Outrage has grown in the two weeks since a wealthy couple embarked on their daring journey to a small community in the Yukon, one of Canada’s far northern territories, to receive a jab of the new COVID-19 vaccine. Debates about privilege, the nation’s fraught colonial history and disregard for public health protocols have swirled since and pushed the community of Beaver Creek into the global spotlight.
“It’s not unusual if the locals don’t recognize all the faces,” says Janet van der Meer, the White River First Nation lead for vaccine coordination, of the area’s familiarity with seeing new people passing through. It was here where Ekaterina and Rodney Baker arrived from Vancouver by private jet and tried to appear as locals to get access to the in-demand shot.
The 85-person community and wider country similarly reacted in anger, with Van der Meer convinced the privileged act revealed a “sense of entitlement” that was “disgusting.” Responses from prominent provincial officials showed equal revulsion, with the Bakers having initially been fined €1500 and now facing further legal challenges.
The backlash since has been swift and Van der Meer admits she was surprised by the coverage, but remains focused on the practical. “I have to keep my community safe during a global pandemic,” she says.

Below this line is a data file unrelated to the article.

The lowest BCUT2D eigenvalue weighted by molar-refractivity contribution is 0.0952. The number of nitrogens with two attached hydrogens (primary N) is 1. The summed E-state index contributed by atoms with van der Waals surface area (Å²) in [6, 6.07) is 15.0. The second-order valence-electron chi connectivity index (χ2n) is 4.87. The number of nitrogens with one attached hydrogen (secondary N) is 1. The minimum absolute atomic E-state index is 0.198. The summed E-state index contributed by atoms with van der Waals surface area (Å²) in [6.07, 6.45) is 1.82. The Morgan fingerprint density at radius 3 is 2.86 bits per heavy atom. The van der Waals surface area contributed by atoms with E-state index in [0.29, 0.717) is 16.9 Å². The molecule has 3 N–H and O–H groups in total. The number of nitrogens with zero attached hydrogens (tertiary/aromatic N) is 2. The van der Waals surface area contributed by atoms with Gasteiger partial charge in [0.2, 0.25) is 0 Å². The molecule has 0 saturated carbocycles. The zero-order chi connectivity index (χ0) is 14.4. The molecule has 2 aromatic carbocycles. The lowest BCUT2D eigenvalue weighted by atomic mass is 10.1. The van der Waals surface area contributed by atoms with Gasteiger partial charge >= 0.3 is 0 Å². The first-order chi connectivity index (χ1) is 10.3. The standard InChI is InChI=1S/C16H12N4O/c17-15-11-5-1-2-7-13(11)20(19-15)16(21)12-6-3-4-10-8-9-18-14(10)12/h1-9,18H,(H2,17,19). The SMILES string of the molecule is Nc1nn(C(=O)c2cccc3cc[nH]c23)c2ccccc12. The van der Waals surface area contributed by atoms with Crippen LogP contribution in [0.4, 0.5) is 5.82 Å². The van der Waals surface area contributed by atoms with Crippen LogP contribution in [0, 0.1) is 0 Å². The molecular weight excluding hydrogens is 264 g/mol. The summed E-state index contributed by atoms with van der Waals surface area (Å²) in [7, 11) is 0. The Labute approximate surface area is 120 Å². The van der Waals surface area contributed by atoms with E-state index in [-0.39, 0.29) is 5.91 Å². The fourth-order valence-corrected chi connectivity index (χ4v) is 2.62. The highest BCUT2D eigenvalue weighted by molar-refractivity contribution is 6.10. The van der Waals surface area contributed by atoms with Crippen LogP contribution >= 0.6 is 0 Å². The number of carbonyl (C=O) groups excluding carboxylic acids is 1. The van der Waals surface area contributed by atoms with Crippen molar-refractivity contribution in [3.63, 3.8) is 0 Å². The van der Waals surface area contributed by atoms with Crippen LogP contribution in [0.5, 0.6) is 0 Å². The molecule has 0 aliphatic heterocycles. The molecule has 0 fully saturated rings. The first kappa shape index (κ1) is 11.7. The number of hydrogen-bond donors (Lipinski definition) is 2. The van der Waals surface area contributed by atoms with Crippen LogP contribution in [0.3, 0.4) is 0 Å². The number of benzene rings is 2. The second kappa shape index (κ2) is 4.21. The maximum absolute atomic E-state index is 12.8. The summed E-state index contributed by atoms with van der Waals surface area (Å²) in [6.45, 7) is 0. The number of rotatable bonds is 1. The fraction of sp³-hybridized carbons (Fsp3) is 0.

Although second doses are expected later this month and news of the Bakers having tested negative for COVID-19 will alleviate some concern about the consequences of their trip, this is the latest touchpoint in Canada’s difficult past with its indigenous populations.
The couple’s actions are being understood beyond their mere opportunism.
“Given the long-standing issue of First Nations access to health care, it is paradoxical that of all the places where money could buy access to the vaccine, the best choice was a First Nations community”, says Dr. Charles Prior, a history lecturer at the University of Hull.
Dr. Prior highlights this happening at a sensitive time for indigenous relations following the video recorded death of an Atikamekw woman in a Quebec hospital as she was being insulted by hospital staff last September. He believes the Bakers saw the community “as a soft target to access a particular commodity.”
Professor Emma Battell Lowman of Ottawa’s Carleton University says the couple’s actions were “deliberate, anti-indigenous, racist, exploitative, and entirely wrong”, adding that if the government doesn’t punish accordingly, it “further signals its complicity with and support of settler colonial violence.”